Located 21 km north of Winnipeg, the Kenosewun Visitor Centre and Museum is dedicated to the preservation of the archeological heritage of St. Clements. The museum is closed but the site is open to the public from mid-May to early September. The name “Kenosewun” means “place of many fishes” and was so named because of the bountiful supplies of fish that were found along the great Lister Rapids.
St. Clements was once home to a number of different Aboriginal cultural groups. The Larter Culture (1000 – 200 BC) was the first Aboriginal group to occupy the Lockport area. They came following the large herds of bison. The Laurel Culture (200 BC – 1000 AD) emerged soon after.
Several Laurel burial mounds have been found near Lockport and pottery fragments have been discovered as far north as St. Peter’s Church in East Selkirk, Manitoba. The last two Aboriginal cultures present in the Lockport area include Aboriginals from the Dakotas (1000 and 1300 AD) and the Selkirk Culture. The Selkirk Culture were the ancestors of the modern Cree Indians and were dominant from Lockport to north of Selkirk.
Over 500 years ago, tribes from the south practiced horticulture near present-day Lockport. Archeological investigations conducted at Lockport unearthed charred corn kernels, hoes made from the shoulder blades of bison, and underground storage pits which were up to two meters deep.
Radiocarbon dating indicates that Aboriginal peoples were planting corn here in 1400 AD. They were the earliest pre-European farmers in Manitoba and may have had a population anywhere from 300 to 2000 people.
Pre-history in the Red River North Region
The Kenossowan geocache site is located near Lockport, Manitoba N 50° 05.185 latitude and W 096° 56.197 longitude. If you find the geocache and scan the QR code inside of it, it brings you here to learn more. Watch all of our videos on our YouTube Channel. Other heritage content can be found on our Red River North Heritage Youtube channel.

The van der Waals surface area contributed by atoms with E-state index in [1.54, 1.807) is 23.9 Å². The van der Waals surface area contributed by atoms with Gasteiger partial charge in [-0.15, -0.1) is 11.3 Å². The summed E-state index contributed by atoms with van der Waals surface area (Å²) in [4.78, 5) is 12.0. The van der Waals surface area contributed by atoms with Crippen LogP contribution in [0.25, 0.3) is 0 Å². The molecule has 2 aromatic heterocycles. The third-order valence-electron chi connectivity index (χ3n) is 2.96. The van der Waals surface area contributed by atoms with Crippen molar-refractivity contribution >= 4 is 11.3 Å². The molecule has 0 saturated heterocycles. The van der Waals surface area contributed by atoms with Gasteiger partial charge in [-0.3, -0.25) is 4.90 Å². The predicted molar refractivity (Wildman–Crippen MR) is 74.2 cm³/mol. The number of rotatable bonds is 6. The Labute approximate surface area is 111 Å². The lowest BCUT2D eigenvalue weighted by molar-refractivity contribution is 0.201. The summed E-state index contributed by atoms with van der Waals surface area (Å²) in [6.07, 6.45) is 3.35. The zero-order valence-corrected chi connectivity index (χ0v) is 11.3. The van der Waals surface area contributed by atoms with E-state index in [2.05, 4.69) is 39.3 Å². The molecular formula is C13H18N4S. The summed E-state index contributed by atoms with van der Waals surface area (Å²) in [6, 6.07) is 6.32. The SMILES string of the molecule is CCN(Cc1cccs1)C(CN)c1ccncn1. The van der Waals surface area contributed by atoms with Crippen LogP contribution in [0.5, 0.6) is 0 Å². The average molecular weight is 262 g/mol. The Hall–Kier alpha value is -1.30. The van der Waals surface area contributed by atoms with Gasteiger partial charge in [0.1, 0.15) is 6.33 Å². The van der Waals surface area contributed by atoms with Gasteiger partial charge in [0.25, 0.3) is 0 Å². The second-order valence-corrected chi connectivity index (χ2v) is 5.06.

The spread of maize-growing agriculture on the central and northern great plains between 400 CE and 800 CE encouraged the growth of concentrated settlements.
Better mastery of the food supply by the peoples living there contributed to population growth. Long distance trade also thrived.
The biggest city to be built was Cahokia in modern-day Illinois. At one point, about 30 000 people lived there.
A number of things probably contributed to the collapse of Cahokia and related regions. Drought, flooding, warfare, and unwise use of local resources have all been proposed as factors. Whatever the case, by 1350 CE, Cahokia was gone, and its people dispersed.
Some of those who moved away from the old centers eventually made their way north. A few came to present day Manitoba.
Rising temperatures during the middle ages helped extend the growing line north of Lockport, making agriculture possible in the area. Additionally, floods deposited soil that made the ground more favourable for farming.
The medieval warm period lasted from the mid-10th to the mid-13th centuries. Following it came the little ice age, during which time temperatures became progressively colder.
In Norway, nearly one third of farms that had thrived during the warm centuries had to be abandoned. Agriculture faced a major setback all over northern Europe.
It was apparently just after the beginning of the dip in temperatures that the Lockport fields were ploughed. Whether due to the continually worsening climate or to other factors, the people who lived here abandoned their operation by the mid-15th century.